Tuesday, April 23, 2019

Termination of Assignments in Sound Recordings, Works Made for Hire and The Need For Certainty

We are all looking for certainty in a world full of chaos.  One of the resources that I often turn to for reassurance is the 1976 Copyright Act, a roadmap to  a world where everything makes sense and if it doesn't make sense, at least it has a definition.  Except for Sections 203 and 302.

When the Copyright Act was amended in 1976, it provided for the first time for a termination provision which allowed authors to terminate earlier assignments of their works.  This right of termination is deemed inalienable (i.e. you can’t sign it away)  except in the case of a so-called "work made for hire," in which case the employer is deemed to be the author of the work for copyright purposes.  Like all important terms "work made for hire" is specifically defined by the Copyright Act: 

        (1) a work prepared by an employee within the scope of his or her employment; or
(2) a work specially ordered or commissioned for use as a contribution to a collective work, as a part of a motion picture or other audiovisual work, as a translation, as a supplementary work, as a compilation , as an instructional text , as a test, as answer material for a test, or as an atlas, if the parties expressly agree in a written instrument signed by them that the work shall be considered a work made for hire. For the purpose of the foregoing sentence, a “supplementary work” is a work prepared for publication as a secondary adjunct to a work by another author for the purpose of introducing, concluding, illustrating, explaining, revising, commenting upon, or assisting in the use of the other work, such as forewords, afterwords, pictorial illustrations, maps, charts, tables, editorial notes, musical arrangements, answer material for tests, bibliographies, appendixes, and indexes, and an instructional text is a literary, pictorial, or graphic work prepared for publication and with the purpose of use in systematic instructional activities

Notice  that you don’t see the words “sound recordings”  in there. The big issue for years has been whether or not sound recordings can be deemed to be "works made for hire" and therefore, incapable of termination of assignment.  Every  recording agreement drafted after January 1, 1978 states that the sound recordings being assigned thereunder are, in fact, works made for hire.  But copyright practitioners have assumed that because the Copyright Act does not include sound recordings under the definition of works  made for hire, then they are no such animal.  The problem is that we have had no court decision on the issue-only anecdotal stories and rumors.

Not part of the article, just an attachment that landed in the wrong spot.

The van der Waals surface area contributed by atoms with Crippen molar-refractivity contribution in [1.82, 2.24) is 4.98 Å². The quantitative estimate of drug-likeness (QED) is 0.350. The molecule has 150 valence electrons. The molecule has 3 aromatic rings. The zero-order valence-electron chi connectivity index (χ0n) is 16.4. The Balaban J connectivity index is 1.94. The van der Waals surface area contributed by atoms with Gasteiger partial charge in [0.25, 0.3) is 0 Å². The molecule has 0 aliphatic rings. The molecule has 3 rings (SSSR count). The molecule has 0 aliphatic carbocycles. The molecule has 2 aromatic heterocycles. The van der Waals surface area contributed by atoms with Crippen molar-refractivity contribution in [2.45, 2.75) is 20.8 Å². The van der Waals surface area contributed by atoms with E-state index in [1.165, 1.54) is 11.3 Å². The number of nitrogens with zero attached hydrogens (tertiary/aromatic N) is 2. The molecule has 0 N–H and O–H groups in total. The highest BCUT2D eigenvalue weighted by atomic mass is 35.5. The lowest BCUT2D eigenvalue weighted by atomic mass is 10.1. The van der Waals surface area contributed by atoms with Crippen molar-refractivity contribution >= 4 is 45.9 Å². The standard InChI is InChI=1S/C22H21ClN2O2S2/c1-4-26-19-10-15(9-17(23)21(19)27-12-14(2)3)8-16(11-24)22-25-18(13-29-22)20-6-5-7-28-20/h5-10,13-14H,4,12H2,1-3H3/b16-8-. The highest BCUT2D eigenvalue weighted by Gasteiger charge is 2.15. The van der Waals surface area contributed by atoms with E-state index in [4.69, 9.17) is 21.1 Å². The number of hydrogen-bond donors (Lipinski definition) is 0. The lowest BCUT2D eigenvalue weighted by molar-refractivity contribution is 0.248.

That may be about to change. 

Recently, lawyers in New York have filed two class action lawsuits, one in which my friend, John Waite, is the lead plaintiff.  This is a suit against Universal Music Group.  There is a companion case filed against Sony which lists Southside Johnny as one of the lead plaintiffs.  In each case, the facts are similar.  The record artist sought to exercise their statutory termination rights only to be rebuffed by the record companies for a number of reasons.  

This caused the plaintiffs to seek declaratory relief from the court--  essentially asking the question "whether sound recordings can ever be considered 'works made for hire' as that term is defined by the Copyright Act because the definition set forth in Section 101 of the Copyright Act does not include sound recordings as being one of the types of works that can be a work made for hire."   and “whether the release of sound recordings that were created by a particular recording artist in "album" form, as is typical in the musical industry, constitutes a contribution to a collective work-or creates a "compilation" as that term is used in Section 101 of the Copyright Act, thereby transforming these sound recordings into "works make for hire".  

There are several important issues poised by these lawsuits but these are the most important.  I don't know the status of these cases but they appear to have major implications for the United States recording industry (it being understood that this is a function of U.S. Law and has no real application to the rest of the world).  I look forward to having a little more certainty and clarity on the issue regardless of the outcome.